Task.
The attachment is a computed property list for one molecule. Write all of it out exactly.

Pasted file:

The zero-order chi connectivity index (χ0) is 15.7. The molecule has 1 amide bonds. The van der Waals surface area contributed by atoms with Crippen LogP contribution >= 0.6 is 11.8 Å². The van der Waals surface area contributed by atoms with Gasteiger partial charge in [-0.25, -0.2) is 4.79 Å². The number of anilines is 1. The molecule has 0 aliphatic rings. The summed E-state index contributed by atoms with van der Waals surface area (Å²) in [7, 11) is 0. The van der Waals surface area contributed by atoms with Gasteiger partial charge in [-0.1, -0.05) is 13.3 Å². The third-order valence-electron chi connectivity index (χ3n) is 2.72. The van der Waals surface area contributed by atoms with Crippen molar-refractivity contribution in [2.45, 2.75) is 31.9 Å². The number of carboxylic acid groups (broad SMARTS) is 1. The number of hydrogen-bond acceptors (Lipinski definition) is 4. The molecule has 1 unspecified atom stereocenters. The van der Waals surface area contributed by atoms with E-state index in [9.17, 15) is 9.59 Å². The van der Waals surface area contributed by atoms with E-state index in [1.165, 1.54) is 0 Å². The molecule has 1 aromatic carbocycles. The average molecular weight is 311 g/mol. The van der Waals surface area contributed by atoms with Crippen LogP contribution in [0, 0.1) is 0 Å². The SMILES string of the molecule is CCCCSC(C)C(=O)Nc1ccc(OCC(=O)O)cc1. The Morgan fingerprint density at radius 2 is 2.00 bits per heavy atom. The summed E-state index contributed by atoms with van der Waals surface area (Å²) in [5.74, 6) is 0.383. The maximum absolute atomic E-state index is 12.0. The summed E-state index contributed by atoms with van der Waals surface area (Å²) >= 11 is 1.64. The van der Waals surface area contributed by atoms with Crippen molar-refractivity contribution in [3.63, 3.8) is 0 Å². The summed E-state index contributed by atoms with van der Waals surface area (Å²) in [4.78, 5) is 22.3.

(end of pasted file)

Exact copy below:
The zero-order chi connectivity index (χ0) is 15.7. The molecule has 1 amide bonds. The van der Waals surface area contributed by atoms with Crippen LogP contribution >= 0.6 is 11.8 Å². The van der Waals surface area contributed by atoms with Gasteiger partial charge in [-0.25, -0.2) is 4.79 Å². The number of anilines is 1. The molecule has 0 aliphatic rings. The summed E-state index contributed by atoms with van der Waals surface area (Å²) in [7, 11) is 0. The van der Waals surface area contributed by atoms with Gasteiger partial charge in [-0.1, -0.05) is 13.3 Å². The third-order valence-electron chi connectivity index (χ3n) is 2.72. The van der Waals surface area contributed by atoms with Crippen molar-refractivity contribution in [2.45, 2.75) is 31.9 Å². The number of carboxylic acid groups (broad SMARTS) is 1. The number of hydrogen-bond acceptors (Lipinski definition) is 4. The molecule has 1 unspecified atom stereocenters. The van der Waals surface area contributed by atoms with E-state index in [9.17, 15) is 9.59 Å². The van der Waals surface area contributed by atoms with E-state index in [1.165, 1.54) is 0 Å². The molecule has 1 aromatic carbocycles. The average molecular weight is 311 g/mol. The van der Waals surface area contributed by atoms with Crippen LogP contribution in [0, 0.1) is 0 Å². The SMILES string of the molecule is CCCCSC(C)C(=O)Nc1ccc(OCC(=O)O)cc1. The Morgan fingerprint density at radius 2 is 2.00 bits per heavy atom. The summed E-state index contributed by atoms with van der Waals surface area (Å²) in [5.74, 6) is 0.383. The maximum absolute atomic E-state index is 12.0. The summed E-state index contributed by atoms with van der Waals surface area (Å²) >= 11 is 1.64. The van der Waals surface area contributed by atoms with Crippen molar-refractivity contribution in [3.63, 3.8) is 0 Å². The summed E-state index contributed by atoms with van der Waals surface area (Å²) in [4.78, 5) is 22.3.